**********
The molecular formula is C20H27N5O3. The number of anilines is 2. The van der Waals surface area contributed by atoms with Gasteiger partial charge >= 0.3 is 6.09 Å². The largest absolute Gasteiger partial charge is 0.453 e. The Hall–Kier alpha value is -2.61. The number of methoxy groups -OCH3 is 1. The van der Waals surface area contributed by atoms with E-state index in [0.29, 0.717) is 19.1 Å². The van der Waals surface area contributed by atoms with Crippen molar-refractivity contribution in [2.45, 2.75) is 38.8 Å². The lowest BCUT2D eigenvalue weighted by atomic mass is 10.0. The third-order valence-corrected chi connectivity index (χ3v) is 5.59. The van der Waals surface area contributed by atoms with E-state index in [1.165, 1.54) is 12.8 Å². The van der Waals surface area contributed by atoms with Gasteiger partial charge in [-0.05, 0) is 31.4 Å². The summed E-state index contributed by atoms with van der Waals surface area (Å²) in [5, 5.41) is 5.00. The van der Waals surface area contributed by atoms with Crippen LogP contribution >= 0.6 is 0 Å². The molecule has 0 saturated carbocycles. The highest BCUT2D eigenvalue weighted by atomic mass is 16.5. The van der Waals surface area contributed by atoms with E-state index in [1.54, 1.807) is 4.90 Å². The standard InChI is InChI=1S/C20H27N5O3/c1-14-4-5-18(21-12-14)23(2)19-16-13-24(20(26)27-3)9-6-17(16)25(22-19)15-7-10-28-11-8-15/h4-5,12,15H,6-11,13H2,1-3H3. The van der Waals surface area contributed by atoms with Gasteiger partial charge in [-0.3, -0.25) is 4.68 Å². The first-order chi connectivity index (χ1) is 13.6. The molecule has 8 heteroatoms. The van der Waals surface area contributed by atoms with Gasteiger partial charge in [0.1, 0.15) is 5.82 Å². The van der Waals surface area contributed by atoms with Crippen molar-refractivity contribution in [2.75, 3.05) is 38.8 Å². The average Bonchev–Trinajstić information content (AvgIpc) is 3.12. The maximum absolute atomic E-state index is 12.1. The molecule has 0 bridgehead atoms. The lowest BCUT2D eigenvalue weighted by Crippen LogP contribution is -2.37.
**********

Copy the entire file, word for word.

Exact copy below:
The molecular formula is C20H27N5O3. The number of anilines is 2. The van der Waals surface area contributed by atoms with Gasteiger partial charge >= 0.3 is 6.09 Å². The largest absolute Gasteiger partial charge is 0.453 e. The Hall–Kier alpha value is -2.61. The number of methoxy groups -OCH3 is 1. The van der Waals surface area contributed by atoms with E-state index in [0.29, 0.717) is 19.1 Å². The van der Waals surface area contributed by atoms with Crippen molar-refractivity contribution in [2.45, 2.75) is 38.8 Å². The lowest BCUT2D eigenvalue weighted by atomic mass is 10.0. The third-order valence-corrected chi connectivity index (χ3v) is 5.59. The van der Waals surface area contributed by atoms with E-state index in [1.165, 1.54) is 12.8 Å². The van der Waals surface area contributed by atoms with Gasteiger partial charge in [-0.05, 0) is 31.4 Å². The summed E-state index contributed by atoms with van der Waals surface area (Å²) in [5, 5.41) is 5.00. The van der Waals surface area contributed by atoms with Crippen LogP contribution >= 0.6 is 0 Å². The molecule has 0 saturated carbocycles. The highest BCUT2D eigenvalue weighted by atomic mass is 16.5. The van der Waals surface area contributed by atoms with E-state index in [1.54, 1.807) is 4.90 Å². The standard InChI is InChI=1S/C20H27N5O3/c1-14-4-5-18(21-12-14)23(2)19-16-13-24(20(26)27-3)9-6-17(16)25(22-19)15-7-10-28-11-8-15/h4-5,12,15H,6-11,13H2,1-3H3. The van der Waals surface area contributed by atoms with Gasteiger partial charge in [-0.3, -0.25) is 4.68 Å². The first-order chi connectivity index (χ1) is 13.6. The molecule has 8 heteroatoms. The van der Waals surface area contributed by atoms with Gasteiger partial charge in [0.1, 0.15) is 5.82 Å². The van der Waals surface area contributed by atoms with Crippen molar-refractivity contribution in [2.75, 3.05) is 38.8 Å². The average Bonchev–Trinajstić information content (AvgIpc) is 3.12. The maximum absolute atomic E-state index is 12.1. The molecule has 0 bridgehead atoms. The lowest BCUT2D eigenvalue weighted by Crippen LogP contribution is -2.37.